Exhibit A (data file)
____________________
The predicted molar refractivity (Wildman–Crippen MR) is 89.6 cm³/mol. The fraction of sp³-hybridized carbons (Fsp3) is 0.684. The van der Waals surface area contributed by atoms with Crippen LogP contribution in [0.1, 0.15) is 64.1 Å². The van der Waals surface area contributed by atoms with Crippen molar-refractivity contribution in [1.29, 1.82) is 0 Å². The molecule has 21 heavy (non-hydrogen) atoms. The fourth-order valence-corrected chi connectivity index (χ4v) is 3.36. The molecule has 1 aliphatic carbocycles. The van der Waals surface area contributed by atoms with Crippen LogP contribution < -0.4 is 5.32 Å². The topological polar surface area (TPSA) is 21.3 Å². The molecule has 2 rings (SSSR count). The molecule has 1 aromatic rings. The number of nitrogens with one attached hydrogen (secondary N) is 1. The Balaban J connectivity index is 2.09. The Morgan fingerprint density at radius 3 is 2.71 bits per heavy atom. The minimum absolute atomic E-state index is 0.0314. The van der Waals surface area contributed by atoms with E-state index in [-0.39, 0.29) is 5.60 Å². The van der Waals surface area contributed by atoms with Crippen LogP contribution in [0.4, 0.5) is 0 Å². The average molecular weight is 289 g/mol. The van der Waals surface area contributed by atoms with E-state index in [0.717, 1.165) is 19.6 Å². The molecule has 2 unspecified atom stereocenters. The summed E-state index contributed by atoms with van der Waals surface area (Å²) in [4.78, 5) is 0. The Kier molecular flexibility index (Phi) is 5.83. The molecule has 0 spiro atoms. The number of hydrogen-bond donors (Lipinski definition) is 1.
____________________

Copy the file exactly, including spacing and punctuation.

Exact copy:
The predicted molar refractivity (Wildman–Crippen MR) is 89.6 cm³/mol. The fraction of sp³-hybridized carbons (Fsp3) is 0.684. The van der Waals surface area contributed by atoms with Crippen LogP contribution in [0.1, 0.15) is 64.1 Å². The van der Waals surface area contributed by atoms with Crippen molar-refractivity contribution in [1.29, 1.82) is 0 Å². The molecule has 21 heavy (non-hydrogen) atoms. The fourth-order valence-corrected chi connectivity index (χ4v) is 3.36. The molecule has 1 aliphatic carbocycles. The van der Waals surface area contributed by atoms with Crippen LogP contribution < -0.4 is 5.32 Å². The topological polar surface area (TPSA) is 21.3 Å². The molecule has 2 rings (SSSR count). The molecule has 1 aromatic rings. The number of nitrogens with one attached hydrogen (secondary N) is 1. The Balaban J connectivity index is 2.09. The Morgan fingerprint density at radius 3 is 2.71 bits per heavy atom. The minimum absolute atomic E-state index is 0.0314. The van der Waals surface area contributed by atoms with E-state index in [-0.39, 0.29) is 5.60 Å². The van der Waals surface area contributed by atoms with Crippen LogP contribution in [0.4, 0.5) is 0 Å². The average molecular weight is 289 g/mol. The van der Waals surface area contributed by atoms with E-state index in [0.717, 1.165) is 19.6 Å². The molecule has 2 unspecified atom stereocenters. The summed E-state index contributed by atoms with van der Waals surface area (Å²) in [4.78, 5) is 0. The Kier molecular flexibility index (Phi) is 5.83. The molecule has 0 spiro atoms. The number of hydrogen-bond donors (Lipinski definition) is 1.